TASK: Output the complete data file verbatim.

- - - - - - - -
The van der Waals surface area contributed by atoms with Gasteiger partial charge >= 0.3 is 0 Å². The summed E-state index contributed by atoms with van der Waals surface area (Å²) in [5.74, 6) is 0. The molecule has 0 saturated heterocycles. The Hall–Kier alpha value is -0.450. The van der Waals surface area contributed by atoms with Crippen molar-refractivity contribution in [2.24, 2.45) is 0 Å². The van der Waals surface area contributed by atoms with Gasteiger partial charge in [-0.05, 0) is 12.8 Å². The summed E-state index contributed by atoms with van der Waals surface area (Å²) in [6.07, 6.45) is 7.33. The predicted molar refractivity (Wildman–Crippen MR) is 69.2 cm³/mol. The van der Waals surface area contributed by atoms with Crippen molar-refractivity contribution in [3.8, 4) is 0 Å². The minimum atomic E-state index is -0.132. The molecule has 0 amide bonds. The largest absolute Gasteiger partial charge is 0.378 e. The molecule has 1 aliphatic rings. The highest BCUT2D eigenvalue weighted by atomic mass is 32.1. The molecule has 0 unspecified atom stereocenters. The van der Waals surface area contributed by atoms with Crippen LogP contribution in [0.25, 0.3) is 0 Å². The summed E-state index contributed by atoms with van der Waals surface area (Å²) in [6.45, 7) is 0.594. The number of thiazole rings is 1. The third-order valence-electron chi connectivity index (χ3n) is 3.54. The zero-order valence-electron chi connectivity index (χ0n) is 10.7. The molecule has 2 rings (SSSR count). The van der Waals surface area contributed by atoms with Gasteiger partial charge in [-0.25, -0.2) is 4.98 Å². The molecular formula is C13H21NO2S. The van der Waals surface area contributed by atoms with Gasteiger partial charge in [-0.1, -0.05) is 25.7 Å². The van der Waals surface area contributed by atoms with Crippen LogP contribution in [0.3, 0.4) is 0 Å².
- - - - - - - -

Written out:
The van der Waals surface area contributed by atoms with Gasteiger partial charge >= 0.3 is 0 Å². The summed E-state index contributed by atoms with van der Waals surface area (Å²) in [5.74, 6) is 0. The molecule has 0 saturated heterocycles. The Hall–Kier alpha value is -0.450. The van der Waals surface area contributed by atoms with Crippen molar-refractivity contribution in [2.24, 2.45) is 0 Å². The van der Waals surface area contributed by atoms with Gasteiger partial charge in [-0.05, 0) is 12.8 Å². The summed E-state index contributed by atoms with van der Waals surface area (Å²) in [6.07, 6.45) is 7.33. The predicted molar refractivity (Wildman–Crippen MR) is 69.2 cm³/mol. The van der Waals surface area contributed by atoms with Crippen molar-refractivity contribution in [3.8, 4) is 0 Å². The minimum atomic E-state index is -0.132. The molecule has 0 amide bonds. The largest absolute Gasteiger partial charge is 0.378 e. The molecule has 1 aliphatic rings. The highest BCUT2D eigenvalue weighted by atomic mass is 32.1. The molecule has 0 unspecified atom stereocenters. The van der Waals surface area contributed by atoms with Crippen LogP contribution in [0.25, 0.3) is 0 Å². The summed E-state index contributed by atoms with van der Waals surface area (Å²) in [6.45, 7) is 0.594. The number of thiazole rings is 1. The third-order valence-electron chi connectivity index (χ3n) is 3.54. The zero-order valence-electron chi connectivity index (χ0n) is 10.7. The molecule has 2 rings (SSSR count). The van der Waals surface area contributed by atoms with Gasteiger partial charge in [-0.25, -0.2) is 4.98 Å². The molecular formula is C13H21NO2S. The van der Waals surface area contributed by atoms with Gasteiger partial charge in [-0.1, -0.05) is 25.7 Å². The van der Waals surface area contributed by atoms with Crippen LogP contribution in [0.3, 0.4) is 0 Å².